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Science  13 Mar 2009:
Vol. 323, Issue 5920, pp. 1407
DOI: 10.1126/science.323.5920.1407c

In surface-catalyzed reactions, there are often myriad steps between the first contact of the reagents with the surface and the ultimate desorption of the final products. Characterization of these intermediate stages can help to unravel the reaction mechanism and thereby aid development of improved catalysts. Although scanning tunneling microscopy (STM) has been used to follow a number of reactions of adsorbed species on metal surfaces, there are few examples of such studies on metal oxides. Matthiesen et al. studied the oxidation by O2 of adsorbed hydrogen atoms on a (110) surface of titanium dioxide using time-lapsed STM images and density functional theory calculations. The data provide evidence for several intermediate species—HO2, H2O2, and H3O2—on the way to the formation of water. The coadsorption of water helps to promote hydrogen diffusion and thus allow these reactions to proceed at low temperatures (200 K). — PDS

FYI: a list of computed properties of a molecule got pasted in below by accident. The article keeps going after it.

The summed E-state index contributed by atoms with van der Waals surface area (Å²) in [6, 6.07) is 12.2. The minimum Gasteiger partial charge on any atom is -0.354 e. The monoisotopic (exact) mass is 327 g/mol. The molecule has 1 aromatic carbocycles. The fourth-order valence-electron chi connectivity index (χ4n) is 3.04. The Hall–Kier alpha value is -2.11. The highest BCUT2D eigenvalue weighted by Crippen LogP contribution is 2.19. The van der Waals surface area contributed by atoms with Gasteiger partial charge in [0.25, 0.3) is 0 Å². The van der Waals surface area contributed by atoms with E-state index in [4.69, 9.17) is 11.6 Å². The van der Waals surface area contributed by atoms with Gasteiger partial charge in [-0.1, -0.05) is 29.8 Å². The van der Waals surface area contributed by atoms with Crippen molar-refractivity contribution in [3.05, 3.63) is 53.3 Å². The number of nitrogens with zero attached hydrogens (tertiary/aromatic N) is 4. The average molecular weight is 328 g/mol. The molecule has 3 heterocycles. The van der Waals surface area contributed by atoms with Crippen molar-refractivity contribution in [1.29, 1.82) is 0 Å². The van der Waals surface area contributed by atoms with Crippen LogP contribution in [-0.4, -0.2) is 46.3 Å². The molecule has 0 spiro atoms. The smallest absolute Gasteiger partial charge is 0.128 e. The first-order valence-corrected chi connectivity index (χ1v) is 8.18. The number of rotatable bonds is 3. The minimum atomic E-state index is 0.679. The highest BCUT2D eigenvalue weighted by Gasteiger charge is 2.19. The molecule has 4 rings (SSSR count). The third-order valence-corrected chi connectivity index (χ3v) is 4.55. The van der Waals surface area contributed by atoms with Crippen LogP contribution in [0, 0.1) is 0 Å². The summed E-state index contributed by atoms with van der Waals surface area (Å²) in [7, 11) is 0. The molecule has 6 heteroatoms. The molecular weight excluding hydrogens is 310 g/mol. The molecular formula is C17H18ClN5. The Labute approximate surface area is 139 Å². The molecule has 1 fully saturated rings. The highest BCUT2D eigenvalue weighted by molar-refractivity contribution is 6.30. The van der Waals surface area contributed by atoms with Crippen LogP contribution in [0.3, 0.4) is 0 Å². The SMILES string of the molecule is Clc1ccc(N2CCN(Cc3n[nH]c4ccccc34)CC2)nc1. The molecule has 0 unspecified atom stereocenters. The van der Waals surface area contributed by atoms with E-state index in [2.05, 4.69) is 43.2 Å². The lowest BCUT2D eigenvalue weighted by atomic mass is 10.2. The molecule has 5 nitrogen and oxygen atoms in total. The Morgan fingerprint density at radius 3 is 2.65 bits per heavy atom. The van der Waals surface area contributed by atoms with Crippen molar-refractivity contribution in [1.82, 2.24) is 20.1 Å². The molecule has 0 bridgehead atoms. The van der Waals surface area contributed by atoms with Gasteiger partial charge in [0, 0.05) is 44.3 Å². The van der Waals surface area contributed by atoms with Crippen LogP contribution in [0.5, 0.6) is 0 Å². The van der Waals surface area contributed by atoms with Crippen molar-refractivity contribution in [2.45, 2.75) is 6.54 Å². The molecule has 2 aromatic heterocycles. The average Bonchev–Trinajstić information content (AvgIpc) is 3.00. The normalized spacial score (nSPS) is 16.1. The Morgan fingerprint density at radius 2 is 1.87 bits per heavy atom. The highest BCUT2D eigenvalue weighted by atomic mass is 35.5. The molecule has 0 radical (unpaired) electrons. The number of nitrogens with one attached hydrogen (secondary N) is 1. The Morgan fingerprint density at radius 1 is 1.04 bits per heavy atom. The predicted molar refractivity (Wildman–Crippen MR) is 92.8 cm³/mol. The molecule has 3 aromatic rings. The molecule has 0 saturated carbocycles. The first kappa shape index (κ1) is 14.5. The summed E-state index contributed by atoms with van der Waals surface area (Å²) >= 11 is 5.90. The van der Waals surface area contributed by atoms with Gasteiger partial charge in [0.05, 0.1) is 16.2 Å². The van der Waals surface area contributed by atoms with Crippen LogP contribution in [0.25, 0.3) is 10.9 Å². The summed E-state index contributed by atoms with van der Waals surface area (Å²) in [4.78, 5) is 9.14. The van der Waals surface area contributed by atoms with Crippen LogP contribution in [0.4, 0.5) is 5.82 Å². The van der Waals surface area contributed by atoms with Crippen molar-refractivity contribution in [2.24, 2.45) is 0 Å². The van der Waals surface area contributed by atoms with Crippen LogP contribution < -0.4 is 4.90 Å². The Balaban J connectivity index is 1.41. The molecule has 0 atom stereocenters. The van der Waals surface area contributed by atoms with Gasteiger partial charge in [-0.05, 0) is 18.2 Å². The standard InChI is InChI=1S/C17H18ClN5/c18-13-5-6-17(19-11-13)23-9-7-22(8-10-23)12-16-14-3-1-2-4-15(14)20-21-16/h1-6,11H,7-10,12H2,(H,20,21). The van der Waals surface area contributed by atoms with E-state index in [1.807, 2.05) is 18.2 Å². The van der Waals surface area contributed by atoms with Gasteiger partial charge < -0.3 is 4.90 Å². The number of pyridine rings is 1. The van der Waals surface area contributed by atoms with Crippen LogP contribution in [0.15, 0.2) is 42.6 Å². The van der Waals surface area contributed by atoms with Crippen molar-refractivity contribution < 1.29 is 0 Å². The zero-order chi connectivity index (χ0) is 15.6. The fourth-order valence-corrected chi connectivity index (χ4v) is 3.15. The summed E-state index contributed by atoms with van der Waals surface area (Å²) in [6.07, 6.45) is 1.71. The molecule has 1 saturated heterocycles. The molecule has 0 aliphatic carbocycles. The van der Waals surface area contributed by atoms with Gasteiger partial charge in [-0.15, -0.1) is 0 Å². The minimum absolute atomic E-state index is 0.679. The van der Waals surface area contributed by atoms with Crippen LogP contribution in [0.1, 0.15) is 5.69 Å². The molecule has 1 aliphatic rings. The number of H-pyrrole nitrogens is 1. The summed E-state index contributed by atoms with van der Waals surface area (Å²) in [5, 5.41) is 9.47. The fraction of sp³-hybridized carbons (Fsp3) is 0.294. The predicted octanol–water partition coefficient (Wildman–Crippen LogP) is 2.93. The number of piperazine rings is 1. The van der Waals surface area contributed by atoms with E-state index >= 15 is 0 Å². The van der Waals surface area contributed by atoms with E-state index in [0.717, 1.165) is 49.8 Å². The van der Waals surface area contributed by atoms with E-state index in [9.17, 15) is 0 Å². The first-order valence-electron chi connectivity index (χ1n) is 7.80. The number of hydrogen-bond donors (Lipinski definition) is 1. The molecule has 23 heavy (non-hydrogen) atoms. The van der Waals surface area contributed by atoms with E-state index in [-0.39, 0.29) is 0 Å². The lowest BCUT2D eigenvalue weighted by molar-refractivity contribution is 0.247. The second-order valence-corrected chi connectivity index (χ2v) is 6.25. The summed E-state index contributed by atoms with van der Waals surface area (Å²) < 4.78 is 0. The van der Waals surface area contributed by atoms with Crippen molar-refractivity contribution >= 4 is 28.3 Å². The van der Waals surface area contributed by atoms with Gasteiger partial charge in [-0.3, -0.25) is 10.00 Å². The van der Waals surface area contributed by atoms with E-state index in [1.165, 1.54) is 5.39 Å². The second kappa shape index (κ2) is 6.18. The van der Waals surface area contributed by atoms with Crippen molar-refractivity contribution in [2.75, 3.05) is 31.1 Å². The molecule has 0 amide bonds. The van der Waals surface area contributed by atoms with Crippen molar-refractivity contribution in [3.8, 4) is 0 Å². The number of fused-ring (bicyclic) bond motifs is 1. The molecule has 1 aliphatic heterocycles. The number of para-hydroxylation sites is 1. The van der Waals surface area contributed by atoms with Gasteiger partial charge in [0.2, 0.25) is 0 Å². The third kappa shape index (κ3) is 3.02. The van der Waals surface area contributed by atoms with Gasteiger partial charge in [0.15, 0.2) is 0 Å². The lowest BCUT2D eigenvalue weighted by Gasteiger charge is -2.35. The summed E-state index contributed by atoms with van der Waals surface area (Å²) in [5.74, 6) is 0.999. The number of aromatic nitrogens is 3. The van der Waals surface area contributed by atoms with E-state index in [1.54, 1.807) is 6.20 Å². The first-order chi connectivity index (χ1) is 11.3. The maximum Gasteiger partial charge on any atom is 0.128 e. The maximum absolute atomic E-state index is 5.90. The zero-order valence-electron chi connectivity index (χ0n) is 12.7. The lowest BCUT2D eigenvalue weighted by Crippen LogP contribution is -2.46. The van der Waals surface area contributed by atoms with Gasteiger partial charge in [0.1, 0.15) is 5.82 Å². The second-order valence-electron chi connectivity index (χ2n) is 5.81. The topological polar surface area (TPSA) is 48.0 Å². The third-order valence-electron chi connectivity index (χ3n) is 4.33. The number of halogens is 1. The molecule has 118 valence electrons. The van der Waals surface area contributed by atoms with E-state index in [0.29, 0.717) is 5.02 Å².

ACS Nano 3, 10.1021/nn8008245 (2009).

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